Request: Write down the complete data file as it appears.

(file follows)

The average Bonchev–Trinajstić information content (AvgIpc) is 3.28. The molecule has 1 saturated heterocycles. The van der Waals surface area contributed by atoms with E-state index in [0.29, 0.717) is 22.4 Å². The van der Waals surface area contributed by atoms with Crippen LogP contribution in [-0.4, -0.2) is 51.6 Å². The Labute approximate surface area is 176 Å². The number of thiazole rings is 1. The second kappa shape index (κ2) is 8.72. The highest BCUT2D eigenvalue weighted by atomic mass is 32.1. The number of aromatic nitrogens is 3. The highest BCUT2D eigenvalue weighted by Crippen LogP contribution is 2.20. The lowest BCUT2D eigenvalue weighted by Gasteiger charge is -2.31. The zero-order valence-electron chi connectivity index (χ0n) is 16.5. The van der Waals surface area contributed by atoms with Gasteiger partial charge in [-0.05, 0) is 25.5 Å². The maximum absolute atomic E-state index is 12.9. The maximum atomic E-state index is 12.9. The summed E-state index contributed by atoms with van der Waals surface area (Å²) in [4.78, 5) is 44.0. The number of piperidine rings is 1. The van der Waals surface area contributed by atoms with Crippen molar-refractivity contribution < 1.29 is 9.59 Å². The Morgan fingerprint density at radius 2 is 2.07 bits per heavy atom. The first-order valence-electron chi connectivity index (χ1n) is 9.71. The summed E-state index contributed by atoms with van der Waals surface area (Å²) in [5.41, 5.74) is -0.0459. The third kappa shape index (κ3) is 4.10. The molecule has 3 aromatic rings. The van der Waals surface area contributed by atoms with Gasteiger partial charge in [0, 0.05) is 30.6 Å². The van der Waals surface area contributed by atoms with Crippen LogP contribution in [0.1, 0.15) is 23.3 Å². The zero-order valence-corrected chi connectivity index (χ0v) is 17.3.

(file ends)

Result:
The average Bonchev–Trinajstić information content (AvgIpc) is 3.28. The molecule has 1 saturated heterocycles. The van der Waals surface area contributed by atoms with E-state index in [0.29, 0.717) is 22.4 Å². The van der Waals surface area contributed by atoms with Crippen LogP contribution in [-0.4, -0.2) is 51.6 Å². The Labute approximate surface area is 176 Å². The number of thiazole rings is 1. The second kappa shape index (κ2) is 8.72. The highest BCUT2D eigenvalue weighted by atomic mass is 32.1. The number of aromatic nitrogens is 3. The highest BCUT2D eigenvalue weighted by Crippen LogP contribution is 2.20. The lowest BCUT2D eigenvalue weighted by Gasteiger charge is -2.31. The zero-order valence-electron chi connectivity index (χ0n) is 16.5. The van der Waals surface area contributed by atoms with Gasteiger partial charge in [-0.05, 0) is 25.5 Å². The maximum absolute atomic E-state index is 12.9. The maximum atomic E-state index is 12.9. The summed E-state index contributed by atoms with van der Waals surface area (Å²) in [4.78, 5) is 44.0. The number of piperidine rings is 1. The van der Waals surface area contributed by atoms with Crippen molar-refractivity contribution < 1.29 is 9.59 Å². The Morgan fingerprint density at radius 2 is 2.07 bits per heavy atom. The first-order valence-electron chi connectivity index (χ1n) is 9.71. The summed E-state index contributed by atoms with van der Waals surface area (Å²) in [5.41, 5.74) is -0.0459. The third kappa shape index (κ3) is 4.10. The molecule has 3 aromatic rings. The van der Waals surface area contributed by atoms with Gasteiger partial charge in [0, 0.05) is 30.6 Å². The van der Waals surface area contributed by atoms with Crippen LogP contribution in [0.1, 0.15) is 23.3 Å². The zero-order valence-corrected chi connectivity index (χ0v) is 17.3.